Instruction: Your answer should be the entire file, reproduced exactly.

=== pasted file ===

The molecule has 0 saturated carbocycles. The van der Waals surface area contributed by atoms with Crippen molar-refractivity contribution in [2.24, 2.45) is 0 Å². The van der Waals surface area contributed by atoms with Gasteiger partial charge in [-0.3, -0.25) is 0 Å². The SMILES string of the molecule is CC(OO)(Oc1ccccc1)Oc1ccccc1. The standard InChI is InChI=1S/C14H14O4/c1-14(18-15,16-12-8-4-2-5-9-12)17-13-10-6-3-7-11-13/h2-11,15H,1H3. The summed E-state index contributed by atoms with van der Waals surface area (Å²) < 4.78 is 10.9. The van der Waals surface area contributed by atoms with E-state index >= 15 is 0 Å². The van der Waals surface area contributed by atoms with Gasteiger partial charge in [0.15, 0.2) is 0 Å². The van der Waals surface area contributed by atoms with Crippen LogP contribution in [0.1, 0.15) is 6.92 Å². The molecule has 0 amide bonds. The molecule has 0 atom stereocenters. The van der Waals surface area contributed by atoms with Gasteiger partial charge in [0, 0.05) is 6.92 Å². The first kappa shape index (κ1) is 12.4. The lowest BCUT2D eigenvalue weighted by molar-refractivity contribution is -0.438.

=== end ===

The molecule has 0 saturated carbocycles. The van der Waals surface area contributed by atoms with Crippen molar-refractivity contribution in [2.24, 2.45) is 0 Å². The van der Waals surface area contributed by atoms with Gasteiger partial charge in [-0.3, -0.25) is 0 Å². The SMILES string of the molecule is CC(OO)(Oc1ccccc1)Oc1ccccc1. The standard InChI is InChI=1S/C14H14O4/c1-14(18-15,16-12-8-4-2-5-9-12)17-13-10-6-3-7-11-13/h2-11,15H,1H3. The summed E-state index contributed by atoms with van der Waals surface area (Å²) < 4.78 is 10.9. The van der Waals surface area contributed by atoms with E-state index >= 15 is 0 Å². The van der Waals surface area contributed by atoms with Gasteiger partial charge in [0.15, 0.2) is 0 Å². The van der Waals surface area contributed by atoms with Crippen LogP contribution in [0.1, 0.15) is 6.92 Å². The molecule has 0 amide bonds. The molecule has 0 atom stereocenters. The van der Waals surface area contributed by atoms with Gasteiger partial charge in [0, 0.05) is 6.92 Å². The first kappa shape index (κ1) is 12.4. The lowest BCUT2D eigenvalue weighted by molar-refractivity contribution is -0.438.